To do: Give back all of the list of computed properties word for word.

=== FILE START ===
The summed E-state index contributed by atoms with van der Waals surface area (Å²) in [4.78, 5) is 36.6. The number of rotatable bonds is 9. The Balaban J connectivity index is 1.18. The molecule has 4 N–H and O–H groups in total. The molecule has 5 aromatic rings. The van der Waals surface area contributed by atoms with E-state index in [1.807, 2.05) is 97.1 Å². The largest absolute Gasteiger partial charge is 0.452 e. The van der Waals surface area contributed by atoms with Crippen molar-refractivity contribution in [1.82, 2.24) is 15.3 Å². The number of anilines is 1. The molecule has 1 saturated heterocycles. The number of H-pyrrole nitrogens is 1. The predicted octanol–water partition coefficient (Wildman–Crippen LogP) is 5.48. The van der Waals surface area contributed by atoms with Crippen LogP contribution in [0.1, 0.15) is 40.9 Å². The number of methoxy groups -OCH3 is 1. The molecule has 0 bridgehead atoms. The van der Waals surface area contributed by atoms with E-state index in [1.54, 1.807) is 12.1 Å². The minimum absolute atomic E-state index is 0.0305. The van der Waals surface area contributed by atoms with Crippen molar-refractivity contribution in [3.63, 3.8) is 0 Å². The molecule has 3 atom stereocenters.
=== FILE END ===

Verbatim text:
The summed E-state index contributed by atoms with van der Waals surface area (Å²) in [4.78, 5) is 36.6. The number of rotatable bonds is 9. The Balaban J connectivity index is 1.18. The molecule has 4 N–H and O–H groups in total. The molecule has 5 aromatic rings. The van der Waals surface area contributed by atoms with E-state index in [1.807, 2.05) is 97.1 Å². The largest absolute Gasteiger partial charge is 0.452 e. The van der Waals surface area contributed by atoms with Crippen molar-refractivity contribution in [1.82, 2.24) is 15.3 Å². The number of anilines is 1. The molecule has 1 saturated heterocycles. The number of H-pyrrole nitrogens is 1. The predicted octanol–water partition coefficient (Wildman–Crippen LogP) is 5.48. The van der Waals surface area contributed by atoms with Crippen LogP contribution in [0.1, 0.15) is 40.9 Å². The number of methoxy groups -OCH3 is 1. The molecule has 0 bridgehead atoms. The van der Waals surface area contributed by atoms with E-state index in [1.54, 1.807) is 12.1 Å². The minimum absolute atomic E-state index is 0.0305. The van der Waals surface area contributed by atoms with Crippen molar-refractivity contribution in [3.63, 3.8) is 0 Å². The molecule has 3 atom stereocenters.